So the big moment has arrived. An online gaming publication has given you the greenlight to write your first game review.
- Where do you begin?
- What should you talk about?
- How long should you play the game for?
- How much time do you need to write your review?
These and other questions are probably swirling through your head right now. But fear not! I am here to provide you with some handy tips for crafting a review that is both professional-looking and infused with your personal flair.
Time Limits & Commitments
Since many online gaming publications don’t provide reviewers with an advanced review copy of a particular game, chances are high you’ll have to snag a copy of the game after it is released to the public. And since many gamers usually read a game’s review on the day it comes out or maybe a few days after, that means you’re working within a narrow window to play through the game, write the review, edit it, and get it to the site you’re writing it for.
As a general rule of thumb, most online publications usually expect a game’s review to be up on their site no more than a week after the game has been released.
Now, don’t panic, because if you do it right a solid review doesn’t actually take too much time to write. You also don’t have to devote hours upon hours playing a game to form a solid opinion on it (7-10 hours is more than enough).
Jotting Down Notes
One important habit to develop early is to take notes as you play.
- Does a specific element of the game stand out to you?
- Are there any glaring problems?
- How well do the game’s unique features (if any) work for you?
- What elements excited or bored you?
- How does the game compare to competing games?
Having a handy list of notes can help you quickly recall your likes and dislikes, and even certain emotions you had experienced during and after gameplay.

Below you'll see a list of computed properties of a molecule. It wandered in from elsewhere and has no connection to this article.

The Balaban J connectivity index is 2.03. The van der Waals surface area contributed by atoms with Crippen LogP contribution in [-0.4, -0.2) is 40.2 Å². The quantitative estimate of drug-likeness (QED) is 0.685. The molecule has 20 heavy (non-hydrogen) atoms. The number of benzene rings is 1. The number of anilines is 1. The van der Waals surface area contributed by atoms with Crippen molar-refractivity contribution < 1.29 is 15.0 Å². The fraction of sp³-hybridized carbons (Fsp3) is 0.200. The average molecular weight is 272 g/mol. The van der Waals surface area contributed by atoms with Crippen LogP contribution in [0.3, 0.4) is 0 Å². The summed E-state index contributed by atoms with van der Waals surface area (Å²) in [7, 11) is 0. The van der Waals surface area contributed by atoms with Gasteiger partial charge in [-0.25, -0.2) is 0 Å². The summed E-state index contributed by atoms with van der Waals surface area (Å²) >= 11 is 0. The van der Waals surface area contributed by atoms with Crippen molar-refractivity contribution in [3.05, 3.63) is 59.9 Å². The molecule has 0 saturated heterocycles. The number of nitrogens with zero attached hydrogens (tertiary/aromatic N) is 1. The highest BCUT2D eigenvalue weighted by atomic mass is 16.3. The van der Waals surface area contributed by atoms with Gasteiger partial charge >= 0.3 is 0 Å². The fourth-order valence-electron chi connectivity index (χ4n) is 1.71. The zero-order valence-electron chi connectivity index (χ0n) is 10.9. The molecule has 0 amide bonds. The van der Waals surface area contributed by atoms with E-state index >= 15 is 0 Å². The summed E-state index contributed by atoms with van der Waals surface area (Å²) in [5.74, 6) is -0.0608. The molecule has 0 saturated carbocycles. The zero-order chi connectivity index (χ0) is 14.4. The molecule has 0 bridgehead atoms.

Word Length & Substance
Writing a good review is all about maintaining balance. You want to provide the reader with essential details and insightful opinions without bogging them down with unnecessary details and useless musings.
You’re not just reciting a list of the game’s features and faults, nor are you crafting an epic and immersive blow-by-blow recounting of the game’s entire narrative.
A typical word count for a finished review should be around 1,000 words: some sites might want more (maybe 1,200 to 1,500 words), and some might want less (800 to 900 words).
Several factors can determine the length of the review, two of which include:
- A big triple: an expansive or in-depth game like an RPG. You’ll want to shoot for that 1,000+ word goal.
- An indie game: a lesser-known indie game or a smaller game like a mobile phone or handheld app. You can focus less on length and more on substance, 800-900 words.
When deciding what to cover in your review, many gaming sites will want you to discuss:
Even if you don’t normally pay attention to a certain element, such as a game’s music or graphics, it’s important to mention what the game offers in those key areas as they could matter a great deal to the reader.
However, don’t force yourself into devoting more time to a subject than you feel comfortable doing. If you admire a particular part of a game, write about it! Readers always enjoy reading about how much the reviewer enjoyed a certain element of a game, rather than staring at a few stock paragraphs showing how “neat” or “interesting” the reviewer thought another element was.